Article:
CISA worked with Microsoft to develop a scanning tool that could check networks for Exchange vulnerabilities in the same way the Pulse Secure tool works to uncover possible malicious activity.

Supply Chain Attacks

Drew Schmitt, senior threat intelligence analyst at GuidePoint Security, says the SolarWinds, Exchange and Pulse Secure attacks illustrate how attackers are using vulnerabilities in the software supply chain to target victims as well as gain long-term access to sensitive networks.

"Threat actors are exploiting these vulnerabilities that result in prolonged access to environments and the ability to conduct post-exploitation operations with a focus on stealing information and gaining insight into the organizations' operations," Schmitt says. "The level of risk associated with these high-profile attacks is critical, particularly for public sector organizations. It is imperative that organizations continue to evaluate their infrastructure for vulnerabilities and reduce their exploitable attack surface to prevent infiltration into their organizations."

Frank Downs, a former U.S. National Security Agency offensive threat analyst, says it's "discouraging" that the Pulse Secure attacks may have affected five agencies. "The damage can be mitigated if an appropriate defense-in-depth approach was taken by those agencies to ensure that the VPN was not the only tool for bolstering their cybersecurity," says Downs, who is now a director at the security firm BlueVoyant. "As CISA investigates and mitigates the attack, it will be important for them to also identify the extent of the exploitation at each agency."

The U.S. Senate Select Committee on Intelligence held a hearing earlier this month that featured testimony from leaders within the FBI, the CIA, the National Security Agency and the Office of the Director of National Intelligence. Among the topics discussed was the need to address "blind spots" where attackers might hide their activities from law enforcement and intelligence agencies. Some lawmakers are pushing for a national breach notification law (see: Senators Push for Changes in Wake of SolarWinds Attack).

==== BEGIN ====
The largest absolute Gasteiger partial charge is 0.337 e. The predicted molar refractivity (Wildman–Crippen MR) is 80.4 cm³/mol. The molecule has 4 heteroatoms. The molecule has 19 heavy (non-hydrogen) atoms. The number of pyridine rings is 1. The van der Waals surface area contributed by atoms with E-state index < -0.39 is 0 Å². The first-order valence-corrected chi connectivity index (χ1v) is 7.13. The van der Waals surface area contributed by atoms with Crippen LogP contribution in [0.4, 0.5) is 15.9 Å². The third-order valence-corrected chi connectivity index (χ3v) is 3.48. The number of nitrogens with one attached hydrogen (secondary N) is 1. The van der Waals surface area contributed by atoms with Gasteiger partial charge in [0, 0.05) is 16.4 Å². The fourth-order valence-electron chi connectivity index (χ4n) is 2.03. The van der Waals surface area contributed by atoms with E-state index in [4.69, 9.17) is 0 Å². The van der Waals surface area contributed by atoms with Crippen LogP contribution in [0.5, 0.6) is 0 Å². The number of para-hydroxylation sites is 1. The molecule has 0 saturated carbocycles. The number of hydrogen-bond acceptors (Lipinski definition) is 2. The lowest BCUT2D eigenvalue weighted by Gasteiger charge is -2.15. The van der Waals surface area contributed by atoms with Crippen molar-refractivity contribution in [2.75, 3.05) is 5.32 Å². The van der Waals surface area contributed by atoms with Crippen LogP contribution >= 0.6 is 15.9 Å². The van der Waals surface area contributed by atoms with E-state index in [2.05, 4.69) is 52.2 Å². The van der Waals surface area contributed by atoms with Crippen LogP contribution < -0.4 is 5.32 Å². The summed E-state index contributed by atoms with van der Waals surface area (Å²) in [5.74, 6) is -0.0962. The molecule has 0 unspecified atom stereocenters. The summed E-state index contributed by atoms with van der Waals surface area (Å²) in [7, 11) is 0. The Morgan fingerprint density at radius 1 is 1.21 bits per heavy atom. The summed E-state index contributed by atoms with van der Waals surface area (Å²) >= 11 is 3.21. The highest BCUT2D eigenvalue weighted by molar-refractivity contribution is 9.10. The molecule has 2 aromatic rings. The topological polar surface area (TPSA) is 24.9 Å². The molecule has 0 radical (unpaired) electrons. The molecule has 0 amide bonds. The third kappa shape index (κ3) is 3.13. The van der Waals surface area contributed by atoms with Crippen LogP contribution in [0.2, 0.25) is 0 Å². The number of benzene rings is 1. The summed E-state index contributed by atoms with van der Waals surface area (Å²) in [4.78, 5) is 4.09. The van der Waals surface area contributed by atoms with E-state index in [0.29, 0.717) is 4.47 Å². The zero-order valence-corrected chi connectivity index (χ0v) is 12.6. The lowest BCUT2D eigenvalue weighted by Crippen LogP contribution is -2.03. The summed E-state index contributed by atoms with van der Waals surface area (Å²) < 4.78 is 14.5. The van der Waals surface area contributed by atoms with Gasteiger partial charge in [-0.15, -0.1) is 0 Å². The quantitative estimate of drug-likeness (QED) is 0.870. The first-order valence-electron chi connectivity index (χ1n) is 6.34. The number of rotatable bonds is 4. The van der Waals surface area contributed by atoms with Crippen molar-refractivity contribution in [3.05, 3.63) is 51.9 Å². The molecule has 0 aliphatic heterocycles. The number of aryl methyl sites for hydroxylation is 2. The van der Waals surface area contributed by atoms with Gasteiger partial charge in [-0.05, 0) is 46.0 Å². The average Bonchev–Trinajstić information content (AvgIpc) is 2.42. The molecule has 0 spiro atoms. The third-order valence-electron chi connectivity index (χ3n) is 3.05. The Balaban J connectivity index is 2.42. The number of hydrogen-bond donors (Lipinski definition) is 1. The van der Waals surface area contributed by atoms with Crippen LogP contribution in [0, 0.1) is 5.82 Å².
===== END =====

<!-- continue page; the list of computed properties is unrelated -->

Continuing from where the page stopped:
Pulse Vulnerabilities

The zero-day flaw in the Pulse Secure VPN products uncovered by FireEye - CVE-2021-22893 - if exploited, could allow an unauthenticated, remote attacker to execute arbitrary code through unspecified vectors, Ivanti says. CISA recommends all organizations using Pulse Connect Secure immediately update to software version 9.1R.11.4, which patches the flaw.

Attackers have also targeted a number of older flaws in Pulse Secure products, including CVE-2019-11510, CVE-2020-8260 and CVE-2020-8243. Patches for these bugs were issued in 2019 and 2020, Ivanti says.

FireEye's Mandiant team identified two threat groups, which it labeled UNC2630 and UNC2717, that it believes are behind the attacks exploiting the Pulse Connect Secure flaws. UNC2630 is suspected to have ties to another threat group that works on behalf of the Chinese government, although a definitive connection could not be made, according to the report.

About the Author

Scott Ferguson

Scott Ferguson

Former Managing Editor, GovInfoSecurity, ISMG

Ferguson was the managing editor for the media website at Information Security Media Group. Before joining ISMG, he was editor-in-chief at eWEEK and director of audience development for InformationWeek. He's also written and edited for Light Reading, Security Now, Enterprise Cloud News, TU-Automotive, Dice Insights and